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In music theory and music criticism, the term eclecticism refers to use of diverse music genres. A musician might be described as eclectic if output can be ascribed to different genres such as 'country'; 'rock'; 'progressive', 'classical' or 'ambient'.

Eclectic musicians may also use historical references in their work. A song can reference historical forms and methods through its composition, arrangement or production.

The Beatles “Honey Pie”

The Beatles' output is characterised by its eclecticism.

The 1968 song Honey Pie is a useful example of these eclectic methods of music writing.

In the song's introduction, for example, Paul McCartney's vocals are EQ-ed to resemble a 1930s-style radio announcement, with additional vinyl crackles ('Now she's hit the big time!').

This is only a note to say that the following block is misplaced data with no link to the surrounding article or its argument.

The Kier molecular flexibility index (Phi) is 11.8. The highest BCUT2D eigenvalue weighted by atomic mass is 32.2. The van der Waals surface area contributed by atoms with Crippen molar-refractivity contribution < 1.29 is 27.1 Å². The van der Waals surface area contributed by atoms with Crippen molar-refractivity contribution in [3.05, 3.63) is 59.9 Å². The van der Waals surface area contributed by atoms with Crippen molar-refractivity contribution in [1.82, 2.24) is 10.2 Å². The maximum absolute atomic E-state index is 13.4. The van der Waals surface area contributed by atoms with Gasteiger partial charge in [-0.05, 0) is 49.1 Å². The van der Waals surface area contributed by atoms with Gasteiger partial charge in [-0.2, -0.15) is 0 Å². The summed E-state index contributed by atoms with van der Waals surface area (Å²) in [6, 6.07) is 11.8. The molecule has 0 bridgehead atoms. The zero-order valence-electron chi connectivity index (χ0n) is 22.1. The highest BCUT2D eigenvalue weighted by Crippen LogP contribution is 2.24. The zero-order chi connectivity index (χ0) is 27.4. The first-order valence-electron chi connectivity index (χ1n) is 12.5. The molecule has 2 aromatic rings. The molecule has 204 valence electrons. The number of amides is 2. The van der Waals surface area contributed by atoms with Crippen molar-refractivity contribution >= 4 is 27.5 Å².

The song is also historicised by its arrangement. The accompanying jazz wind ensemble resembles the ragtime, vaudeville and music hall styles popular in early 20th century Britain.

Classical theory

The term can be used to describe the music of composers who combine multiple styles of composition; an example would be a composer using a whole tone scale variant of a folk song in a pentatonic scale over a chromatic counterpoint, or a tertian arpeggiating melody over quartal or secundal harmonies.

Eclecticism can also occur through quotations, whether of a style,[n 1] direct quotations of folk songs/variations of them—for example, in Mahler's Symphony No. 1—or direct quotations of other composers, for example in Berio's Sinfonia.[1]

See also


  1. ^ For example, Shostakovich's Symphony No. 9 calls back to Haydnesque classicism.


  1. ^ Cope 1997, pp. 230–33